Monday, April 20, 2009

Quantum Errata

In a previous post entitled New Law of Nature I described a quantum operation (Quantum Wedding) which could be used to send signals faster-than-light. The new law of nature is this: the laws of quantum mechanics forbid Quantum Wedding--a pair of unknown quanta cannot be reliably tricked into the same state. A similar situation exists for Quantum Cloning. If you could reliably clone an unknown single quantum you could send signals FTL. But the laws of quantum mechanics (as shown by Wooters & Zurek in a well-known 1982 article in Nature) forbid Quantum Cloning.

Since quantum mechanics is reversible, one might reasonably conclude that the operations inverse to Quantum Cloning and Quantum Wedding would also be forbidden. Does nature therefore forbid Quantum Deletion (anti-cloning) and Quantum Divorce (anti-wedding)? I used to think so and said as much in the previous post.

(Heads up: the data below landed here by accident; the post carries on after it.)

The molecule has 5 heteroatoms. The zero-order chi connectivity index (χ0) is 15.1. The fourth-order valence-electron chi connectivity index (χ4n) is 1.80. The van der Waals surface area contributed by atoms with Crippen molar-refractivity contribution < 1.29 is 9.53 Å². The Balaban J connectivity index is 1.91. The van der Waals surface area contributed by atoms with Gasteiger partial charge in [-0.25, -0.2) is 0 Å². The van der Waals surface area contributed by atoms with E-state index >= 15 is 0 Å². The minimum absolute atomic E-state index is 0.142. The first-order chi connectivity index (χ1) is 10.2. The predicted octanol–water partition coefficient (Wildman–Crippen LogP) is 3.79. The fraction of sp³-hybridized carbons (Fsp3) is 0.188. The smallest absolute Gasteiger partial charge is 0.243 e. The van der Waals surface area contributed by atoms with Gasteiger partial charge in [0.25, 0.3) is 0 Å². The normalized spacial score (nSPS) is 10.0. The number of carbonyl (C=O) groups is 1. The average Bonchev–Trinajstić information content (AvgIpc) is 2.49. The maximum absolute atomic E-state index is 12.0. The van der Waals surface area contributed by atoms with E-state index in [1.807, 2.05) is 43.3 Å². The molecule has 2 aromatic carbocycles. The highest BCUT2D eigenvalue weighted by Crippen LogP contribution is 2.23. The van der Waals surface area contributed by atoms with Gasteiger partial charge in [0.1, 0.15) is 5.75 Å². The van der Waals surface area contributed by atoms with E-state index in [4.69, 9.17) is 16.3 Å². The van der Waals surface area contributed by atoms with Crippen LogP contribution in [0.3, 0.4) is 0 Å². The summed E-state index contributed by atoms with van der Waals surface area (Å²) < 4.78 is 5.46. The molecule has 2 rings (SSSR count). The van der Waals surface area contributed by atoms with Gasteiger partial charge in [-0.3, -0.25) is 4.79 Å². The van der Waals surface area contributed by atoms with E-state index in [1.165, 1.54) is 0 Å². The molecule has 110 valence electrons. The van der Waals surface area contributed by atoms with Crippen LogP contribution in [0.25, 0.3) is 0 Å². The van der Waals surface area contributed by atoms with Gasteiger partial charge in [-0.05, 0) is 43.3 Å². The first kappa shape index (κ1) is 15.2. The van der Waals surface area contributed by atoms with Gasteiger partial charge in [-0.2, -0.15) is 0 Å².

In this I was mistaken.

Unbeknownst to me a group of Indians (Bhagwat, Khandekar, Menon, Puri and Sahni) from the Bhabha Atomic Research Center in Mumbai had shown in 2000 that nature does not forbid Quantum Deletion.

The reason? Cloning and Deletion are not precisely opposite operations. This loophole, the Indians then show, permits the deletion (uncloning) of a generic quantum state. Looking at this article from Bhabha I realized that Quantum Divorce is likewise not the precise opposite of Quantum Wedding. A short calculation shows that this same loophole also permits the unwedding of a generic quantum twosome.

Therefore this: Cloning and Wedding are forbidden but Anticloning and Divorce are not. Ain't quantum mechanics wonderful?


iona miller said...

Can't we just Quantum Date?


nick herbert said...

meet for coffee
a little fooling around
soft drugs
heavy petting
not going all the way.